Retrocessional reinsurance coverage written by rated carriers, as well as other insurance-linked securities (ILS) products such as industry-loss based instruments, may find themselves in favour over collateralized ultimate net loss retro at the upcoming renewals, Aon executives said recently.
Speaking during a media briefing held in place of the Monte Carlo Rendez-vous by the brokers Reinsurance Solutions unit, CEO Andy Marcell and CEO of Aon Securities Paul Schultz implied that there could be a shift in buying behaviour, partly driven by challenges over trapped collateral.
The expectation is that more collateralized retro reinsurance capacity gets trapped at the end of this year, as retro buyers seek to protect themselves against the uncertain levels of pandemic related losses they may face.
Part of this is down to contracts that aren’t so well-defined, or didn’t exclude pandemics fully and so are deemed by their buyers to cover any potential Covid-19 business interruption related losses to their property reinsurance books.
This has led to a situation where, “Reinsurers, as clients if we’re talking retro, are in a very difficult situation because they know that they’re going to have a certain amount of pandemic loss that emerges,” Marcell explained during the virtual briefing.
“They bought retrocession cover from collateralized markets, and they don’t want to release that coverage, that trapped capital, if you will, even though they wouldn’t mind it being redeployed to cover them again,” he explained.
Adding that, “Because, as yet, they can’t with a degree of precision estimate what the ultimate impact to them would be, and how much of that loss would be covered by their retrocessionaires.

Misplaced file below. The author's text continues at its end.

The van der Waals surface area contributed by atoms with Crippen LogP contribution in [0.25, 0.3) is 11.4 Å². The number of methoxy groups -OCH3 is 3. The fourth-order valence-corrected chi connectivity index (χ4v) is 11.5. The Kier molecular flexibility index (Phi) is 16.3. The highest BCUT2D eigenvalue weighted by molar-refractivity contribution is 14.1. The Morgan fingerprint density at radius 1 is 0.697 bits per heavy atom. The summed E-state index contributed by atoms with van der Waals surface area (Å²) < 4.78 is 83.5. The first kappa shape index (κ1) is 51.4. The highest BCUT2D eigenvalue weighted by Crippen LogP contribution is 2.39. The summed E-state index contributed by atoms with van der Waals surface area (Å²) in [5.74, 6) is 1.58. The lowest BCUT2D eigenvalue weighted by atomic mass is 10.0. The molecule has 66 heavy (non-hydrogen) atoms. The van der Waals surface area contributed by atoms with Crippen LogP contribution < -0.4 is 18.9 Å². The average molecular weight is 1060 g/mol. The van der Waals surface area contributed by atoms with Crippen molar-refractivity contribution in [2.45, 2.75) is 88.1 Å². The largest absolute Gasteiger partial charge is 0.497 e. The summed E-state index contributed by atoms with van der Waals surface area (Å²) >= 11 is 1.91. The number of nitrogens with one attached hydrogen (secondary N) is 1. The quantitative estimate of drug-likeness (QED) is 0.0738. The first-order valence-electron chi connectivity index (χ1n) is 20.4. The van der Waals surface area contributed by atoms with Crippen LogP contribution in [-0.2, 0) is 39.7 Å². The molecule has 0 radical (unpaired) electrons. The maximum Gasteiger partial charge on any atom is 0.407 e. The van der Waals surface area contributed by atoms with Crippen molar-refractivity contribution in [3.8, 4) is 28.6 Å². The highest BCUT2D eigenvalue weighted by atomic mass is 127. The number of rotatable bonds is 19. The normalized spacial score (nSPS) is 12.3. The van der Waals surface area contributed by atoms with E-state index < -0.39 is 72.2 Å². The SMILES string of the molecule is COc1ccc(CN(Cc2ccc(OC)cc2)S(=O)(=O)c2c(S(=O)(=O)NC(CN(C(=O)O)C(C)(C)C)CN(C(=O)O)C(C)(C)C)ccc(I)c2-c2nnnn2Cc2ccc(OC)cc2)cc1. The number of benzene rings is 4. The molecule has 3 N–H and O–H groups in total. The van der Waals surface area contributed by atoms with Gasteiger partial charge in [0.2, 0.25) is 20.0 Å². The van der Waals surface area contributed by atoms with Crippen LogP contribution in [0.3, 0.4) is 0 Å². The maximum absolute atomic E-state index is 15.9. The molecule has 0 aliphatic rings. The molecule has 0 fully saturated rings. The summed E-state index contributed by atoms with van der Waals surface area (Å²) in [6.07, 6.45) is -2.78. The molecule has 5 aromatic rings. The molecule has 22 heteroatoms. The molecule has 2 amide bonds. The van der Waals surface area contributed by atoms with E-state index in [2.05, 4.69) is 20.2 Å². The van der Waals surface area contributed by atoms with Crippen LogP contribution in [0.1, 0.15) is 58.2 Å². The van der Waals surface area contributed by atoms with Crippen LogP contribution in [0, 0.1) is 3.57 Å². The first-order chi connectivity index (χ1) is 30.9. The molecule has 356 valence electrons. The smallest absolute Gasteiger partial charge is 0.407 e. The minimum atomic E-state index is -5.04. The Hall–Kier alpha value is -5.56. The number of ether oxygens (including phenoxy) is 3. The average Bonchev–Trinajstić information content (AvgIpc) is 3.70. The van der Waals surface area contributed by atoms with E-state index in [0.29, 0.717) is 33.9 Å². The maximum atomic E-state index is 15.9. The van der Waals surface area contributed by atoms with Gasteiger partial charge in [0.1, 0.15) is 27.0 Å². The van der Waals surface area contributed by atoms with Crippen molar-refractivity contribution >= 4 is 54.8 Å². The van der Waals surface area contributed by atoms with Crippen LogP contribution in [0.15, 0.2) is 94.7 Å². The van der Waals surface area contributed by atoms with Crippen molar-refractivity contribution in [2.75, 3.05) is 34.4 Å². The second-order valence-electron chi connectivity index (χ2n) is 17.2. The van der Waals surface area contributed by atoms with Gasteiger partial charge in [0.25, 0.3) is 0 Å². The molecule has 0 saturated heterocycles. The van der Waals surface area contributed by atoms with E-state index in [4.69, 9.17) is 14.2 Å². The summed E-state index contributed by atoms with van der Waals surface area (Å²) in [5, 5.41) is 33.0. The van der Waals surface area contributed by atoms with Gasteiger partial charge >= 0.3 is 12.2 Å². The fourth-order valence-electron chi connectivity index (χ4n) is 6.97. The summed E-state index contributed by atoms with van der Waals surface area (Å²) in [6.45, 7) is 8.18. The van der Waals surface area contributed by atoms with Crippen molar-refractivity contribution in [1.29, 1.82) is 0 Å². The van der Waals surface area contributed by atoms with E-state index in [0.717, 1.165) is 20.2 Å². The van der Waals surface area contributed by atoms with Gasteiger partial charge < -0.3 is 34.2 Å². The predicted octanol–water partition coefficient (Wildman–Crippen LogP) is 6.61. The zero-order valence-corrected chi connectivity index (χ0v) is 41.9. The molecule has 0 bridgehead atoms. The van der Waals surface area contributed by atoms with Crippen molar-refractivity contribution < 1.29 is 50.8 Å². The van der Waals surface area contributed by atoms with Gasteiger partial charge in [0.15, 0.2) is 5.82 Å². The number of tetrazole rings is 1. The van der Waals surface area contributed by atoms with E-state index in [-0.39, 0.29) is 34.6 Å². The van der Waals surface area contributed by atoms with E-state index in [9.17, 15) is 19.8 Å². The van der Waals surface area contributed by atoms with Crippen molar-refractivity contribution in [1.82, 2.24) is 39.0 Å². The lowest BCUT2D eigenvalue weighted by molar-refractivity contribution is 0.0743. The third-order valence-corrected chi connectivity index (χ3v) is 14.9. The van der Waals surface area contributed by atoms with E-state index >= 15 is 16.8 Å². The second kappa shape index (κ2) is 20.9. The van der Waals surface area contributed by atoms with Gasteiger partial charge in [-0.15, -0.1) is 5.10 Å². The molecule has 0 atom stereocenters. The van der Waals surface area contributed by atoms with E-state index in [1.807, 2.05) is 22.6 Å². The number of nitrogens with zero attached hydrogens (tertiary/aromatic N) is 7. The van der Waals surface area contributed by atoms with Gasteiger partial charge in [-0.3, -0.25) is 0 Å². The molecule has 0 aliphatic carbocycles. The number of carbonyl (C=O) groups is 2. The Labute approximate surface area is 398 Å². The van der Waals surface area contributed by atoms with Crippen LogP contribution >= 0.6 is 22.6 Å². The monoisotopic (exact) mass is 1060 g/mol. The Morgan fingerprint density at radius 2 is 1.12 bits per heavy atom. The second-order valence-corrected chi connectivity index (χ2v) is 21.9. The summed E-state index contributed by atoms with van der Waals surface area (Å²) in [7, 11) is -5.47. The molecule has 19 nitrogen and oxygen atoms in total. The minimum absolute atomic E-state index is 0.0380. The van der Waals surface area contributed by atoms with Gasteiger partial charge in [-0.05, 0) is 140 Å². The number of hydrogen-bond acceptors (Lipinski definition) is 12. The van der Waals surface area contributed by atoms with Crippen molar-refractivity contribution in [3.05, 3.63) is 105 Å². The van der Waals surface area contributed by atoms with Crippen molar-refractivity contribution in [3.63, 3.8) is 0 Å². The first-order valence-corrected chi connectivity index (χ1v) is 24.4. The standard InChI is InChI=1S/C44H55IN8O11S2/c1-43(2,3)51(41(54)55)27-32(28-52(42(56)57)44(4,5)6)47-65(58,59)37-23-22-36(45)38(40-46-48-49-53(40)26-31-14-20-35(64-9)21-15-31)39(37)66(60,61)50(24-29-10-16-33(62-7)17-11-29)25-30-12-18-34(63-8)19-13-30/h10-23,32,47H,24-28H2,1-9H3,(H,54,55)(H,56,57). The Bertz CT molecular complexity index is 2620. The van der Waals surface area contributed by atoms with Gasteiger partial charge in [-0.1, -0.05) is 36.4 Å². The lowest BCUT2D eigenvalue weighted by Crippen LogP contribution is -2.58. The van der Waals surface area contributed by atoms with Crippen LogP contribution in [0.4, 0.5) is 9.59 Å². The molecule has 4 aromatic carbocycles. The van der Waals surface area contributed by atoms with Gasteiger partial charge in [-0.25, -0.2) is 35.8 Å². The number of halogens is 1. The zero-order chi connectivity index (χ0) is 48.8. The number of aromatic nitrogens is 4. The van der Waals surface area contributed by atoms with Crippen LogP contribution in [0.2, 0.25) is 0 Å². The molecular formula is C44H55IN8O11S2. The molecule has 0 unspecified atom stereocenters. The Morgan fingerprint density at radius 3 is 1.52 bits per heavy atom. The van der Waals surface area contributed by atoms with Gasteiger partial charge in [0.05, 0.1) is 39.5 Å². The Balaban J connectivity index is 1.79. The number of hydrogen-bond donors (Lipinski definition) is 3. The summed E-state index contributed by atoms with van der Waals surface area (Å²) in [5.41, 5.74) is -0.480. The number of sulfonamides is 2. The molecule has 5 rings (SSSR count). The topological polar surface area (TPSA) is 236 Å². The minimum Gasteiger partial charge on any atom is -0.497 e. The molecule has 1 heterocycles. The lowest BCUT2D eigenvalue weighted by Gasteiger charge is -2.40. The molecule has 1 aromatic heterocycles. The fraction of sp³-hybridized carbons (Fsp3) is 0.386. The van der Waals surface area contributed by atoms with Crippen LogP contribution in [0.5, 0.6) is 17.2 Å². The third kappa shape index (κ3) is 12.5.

“So, that is a really, really difficult decision, and there’s a lot of back and forth and everyone is trying to be as transparent as possible in some very difficult circumstances.”
This could cause some changes in retrocession buying behaviour, the executives explained, which may benefit other parties in the market, including catastrophe bond funds and their investors.
Paul Schultz, CEO of Aon Securities, added, “I think you’re going to see a little bit of a switch in buying. So I think some of the other products that fall under the ILS banner, if you will, will be taken up and utilised a little bit more frequently than just relying on the UNL retro product.”
That could include catastrophe bonds, which tend to provide more named peril based coverage, as well as other industry-loss based instruments, such as industry loss warranties (ILW’s), which also provide more insulation against issues around coverage inclusions.
On the situation the market finds itself in this year due to the pandemic, Schultz said, “If you have the uncertainty that we have in the market today, it’s going to be difficult to release that collateral back to sort of write against it again, if you will. So, there are going to have to be complimentary solutions introduced to be able to address the needs of retro buyers.”
Marcell added, “I think that another outcome of that dilemma will be, that when people are buying retrocession in the future, particularly, 1/1 and beyond, I think the rated paper would have therefore a natural advantage over non rated paper, in that respect.”
Marcell said that his team has been working with Aon Securities to see, “How we can assist some capital flowing back into the retrocession marketplace, because it helps the reinsurers and therefore helps our other customers.”